DNA Repair, Genome Stability, and Aging

Cell. 2005 Feb 25;120(4):497-512. doi: 10.1016/j.cell.2005.01.028.

Abstract

Aging can be defined as progressive functional decline and increasing mortality over time. Here, we review evidence linking aging to nuclear DNA lesions: DNA damage accumulates with age, and DNA repair defects can cause phenotypes resembling premature aging. We discuss how cellular DNA damage responses may contribute to manifestations of aging. We review Sir2, a factor linking genomic stability, metabolism, and aging. We conclude with a general discussion of the role of mutant mice in aging research and avenues for future investigation.

Publication types

  • Research Support, Non-U.S. Gov't
  • Research Support, U.S. Gov't, P.H.S.
  • Review

MeSH terms

  • Animals
  • Antigens, Nuclear / genetics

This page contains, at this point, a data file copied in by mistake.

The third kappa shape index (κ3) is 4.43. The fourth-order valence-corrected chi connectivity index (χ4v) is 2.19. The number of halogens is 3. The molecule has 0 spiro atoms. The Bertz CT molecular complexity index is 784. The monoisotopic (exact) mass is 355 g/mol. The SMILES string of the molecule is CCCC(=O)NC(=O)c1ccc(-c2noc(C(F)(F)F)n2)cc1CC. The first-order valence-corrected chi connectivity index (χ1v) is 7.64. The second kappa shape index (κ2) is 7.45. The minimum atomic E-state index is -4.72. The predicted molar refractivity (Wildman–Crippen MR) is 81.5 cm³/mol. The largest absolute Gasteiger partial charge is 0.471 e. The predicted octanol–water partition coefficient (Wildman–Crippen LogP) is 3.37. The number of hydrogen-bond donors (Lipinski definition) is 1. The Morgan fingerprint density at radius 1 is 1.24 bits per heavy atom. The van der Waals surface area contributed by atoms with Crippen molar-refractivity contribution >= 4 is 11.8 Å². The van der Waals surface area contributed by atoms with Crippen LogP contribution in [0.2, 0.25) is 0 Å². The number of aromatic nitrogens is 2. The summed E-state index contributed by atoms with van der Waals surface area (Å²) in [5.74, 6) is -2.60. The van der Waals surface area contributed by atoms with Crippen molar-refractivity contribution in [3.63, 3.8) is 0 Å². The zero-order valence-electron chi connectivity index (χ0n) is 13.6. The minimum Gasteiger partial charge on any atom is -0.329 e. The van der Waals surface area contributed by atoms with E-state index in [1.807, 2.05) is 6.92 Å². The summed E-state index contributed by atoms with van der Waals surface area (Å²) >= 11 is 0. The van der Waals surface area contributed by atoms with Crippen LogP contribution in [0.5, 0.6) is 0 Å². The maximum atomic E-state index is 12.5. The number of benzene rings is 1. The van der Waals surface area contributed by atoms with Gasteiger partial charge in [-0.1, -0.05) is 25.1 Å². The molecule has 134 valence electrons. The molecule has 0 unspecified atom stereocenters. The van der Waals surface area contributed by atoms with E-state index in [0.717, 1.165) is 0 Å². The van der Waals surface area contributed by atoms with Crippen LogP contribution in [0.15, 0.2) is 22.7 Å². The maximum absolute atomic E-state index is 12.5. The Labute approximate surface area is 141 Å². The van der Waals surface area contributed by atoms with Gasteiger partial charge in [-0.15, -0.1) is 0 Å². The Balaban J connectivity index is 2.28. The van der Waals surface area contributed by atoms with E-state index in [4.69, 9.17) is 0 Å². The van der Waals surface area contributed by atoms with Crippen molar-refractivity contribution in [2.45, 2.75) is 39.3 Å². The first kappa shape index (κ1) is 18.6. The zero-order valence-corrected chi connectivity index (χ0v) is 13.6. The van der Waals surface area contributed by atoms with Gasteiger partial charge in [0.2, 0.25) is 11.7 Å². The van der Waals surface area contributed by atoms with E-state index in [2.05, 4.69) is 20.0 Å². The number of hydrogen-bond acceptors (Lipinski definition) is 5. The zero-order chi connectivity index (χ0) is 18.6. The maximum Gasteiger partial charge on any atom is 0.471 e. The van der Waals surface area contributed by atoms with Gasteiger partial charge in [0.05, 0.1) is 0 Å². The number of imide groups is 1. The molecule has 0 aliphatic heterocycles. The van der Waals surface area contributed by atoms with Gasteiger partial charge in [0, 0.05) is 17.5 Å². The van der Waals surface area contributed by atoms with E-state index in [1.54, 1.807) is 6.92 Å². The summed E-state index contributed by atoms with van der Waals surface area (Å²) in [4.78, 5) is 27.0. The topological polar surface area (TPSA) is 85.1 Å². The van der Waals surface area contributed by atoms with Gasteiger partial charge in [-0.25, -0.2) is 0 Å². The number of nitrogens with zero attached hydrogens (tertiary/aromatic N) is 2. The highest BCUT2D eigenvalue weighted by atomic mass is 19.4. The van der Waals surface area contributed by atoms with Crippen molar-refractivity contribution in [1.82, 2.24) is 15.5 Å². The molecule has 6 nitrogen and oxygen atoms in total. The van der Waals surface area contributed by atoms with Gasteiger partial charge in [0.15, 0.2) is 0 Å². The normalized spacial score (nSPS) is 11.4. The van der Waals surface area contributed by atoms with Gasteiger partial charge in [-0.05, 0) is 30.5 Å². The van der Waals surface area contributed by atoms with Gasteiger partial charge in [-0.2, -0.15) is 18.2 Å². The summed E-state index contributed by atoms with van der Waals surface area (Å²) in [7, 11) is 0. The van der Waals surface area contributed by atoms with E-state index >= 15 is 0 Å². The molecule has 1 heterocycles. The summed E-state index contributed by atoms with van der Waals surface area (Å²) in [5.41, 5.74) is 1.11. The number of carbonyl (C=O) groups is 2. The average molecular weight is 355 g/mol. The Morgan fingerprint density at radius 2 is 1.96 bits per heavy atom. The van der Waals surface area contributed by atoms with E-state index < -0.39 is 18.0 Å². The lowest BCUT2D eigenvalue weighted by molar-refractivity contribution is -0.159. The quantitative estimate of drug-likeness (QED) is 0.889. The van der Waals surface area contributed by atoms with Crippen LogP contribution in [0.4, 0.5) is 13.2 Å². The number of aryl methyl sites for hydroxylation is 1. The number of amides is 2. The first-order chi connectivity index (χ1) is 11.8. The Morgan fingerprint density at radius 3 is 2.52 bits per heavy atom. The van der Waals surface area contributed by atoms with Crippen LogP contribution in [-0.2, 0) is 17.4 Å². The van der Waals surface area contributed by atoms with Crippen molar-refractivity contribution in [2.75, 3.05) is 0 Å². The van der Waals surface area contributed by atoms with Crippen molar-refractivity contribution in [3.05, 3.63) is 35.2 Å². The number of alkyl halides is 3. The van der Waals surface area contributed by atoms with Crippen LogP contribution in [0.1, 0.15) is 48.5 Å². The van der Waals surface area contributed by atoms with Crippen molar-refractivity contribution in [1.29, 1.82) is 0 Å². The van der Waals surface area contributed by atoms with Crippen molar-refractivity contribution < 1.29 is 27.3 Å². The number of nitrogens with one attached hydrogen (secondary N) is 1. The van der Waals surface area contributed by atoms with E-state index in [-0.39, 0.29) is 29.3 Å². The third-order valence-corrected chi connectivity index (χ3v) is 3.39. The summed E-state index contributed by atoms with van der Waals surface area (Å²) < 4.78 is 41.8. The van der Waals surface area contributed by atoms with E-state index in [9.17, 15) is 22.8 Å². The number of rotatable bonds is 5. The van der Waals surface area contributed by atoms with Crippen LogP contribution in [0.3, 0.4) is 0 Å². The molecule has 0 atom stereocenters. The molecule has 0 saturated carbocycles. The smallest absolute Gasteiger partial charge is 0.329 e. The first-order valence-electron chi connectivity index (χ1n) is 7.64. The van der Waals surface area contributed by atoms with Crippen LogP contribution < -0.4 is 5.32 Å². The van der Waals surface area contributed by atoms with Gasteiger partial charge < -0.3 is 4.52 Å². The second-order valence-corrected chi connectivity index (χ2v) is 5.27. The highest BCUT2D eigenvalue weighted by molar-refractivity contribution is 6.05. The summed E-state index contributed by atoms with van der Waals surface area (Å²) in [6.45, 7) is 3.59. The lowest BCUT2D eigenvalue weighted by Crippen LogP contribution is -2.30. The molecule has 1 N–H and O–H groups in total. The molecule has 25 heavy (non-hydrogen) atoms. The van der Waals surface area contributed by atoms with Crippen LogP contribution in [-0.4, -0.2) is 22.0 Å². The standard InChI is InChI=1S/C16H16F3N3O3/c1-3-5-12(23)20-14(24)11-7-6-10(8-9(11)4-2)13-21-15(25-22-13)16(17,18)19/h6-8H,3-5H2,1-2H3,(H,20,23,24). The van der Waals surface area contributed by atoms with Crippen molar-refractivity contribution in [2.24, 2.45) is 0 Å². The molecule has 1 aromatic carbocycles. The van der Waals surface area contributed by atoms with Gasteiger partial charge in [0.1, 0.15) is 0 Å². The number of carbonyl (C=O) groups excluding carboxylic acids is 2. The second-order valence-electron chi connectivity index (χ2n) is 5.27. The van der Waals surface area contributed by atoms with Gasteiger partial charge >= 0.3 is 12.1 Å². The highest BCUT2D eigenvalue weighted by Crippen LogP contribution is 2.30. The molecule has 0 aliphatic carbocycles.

• Antigens, Nuclear / metabolism
  • Cellular Senescence / genetics
  • Cellular Senescence / physiology*
  • DNA Damage / genetics
  • DNA Damage / physiology
  • DNA Repair / genetics
  • DNA Repair / physiology*
  • DNA-Binding Proteins / genetics
  • DNA-Binding Proteins / metabolism
  • Genomic Instability / genetics
  • Genomic Instability / physiology*
  • Ku Autoantigen
  • Longevity / genetics
  • Longevity / physiology*
  • Mice
  • Rad51 Recombinase
  • Reactive Oxygen Species / metabolism*
  • Sirtuins / genetics
  • Sirtuins / metabolism
  • Tumor Suppressor Protein p53 / genetics
  • Tumor Suppressor Protein p53 / metabolism

Substances

  • Antigens, Nuclear
  • DNA-Binding Proteins
  • Reactive Oxygen Species
  • Tumor Suppressor Protein p53
  • Rad51 Recombinase
  • Rad51 protein, mouse
  • Sirtuins
  • Xrcc6 protein, mouse
  • Ku Autoantigen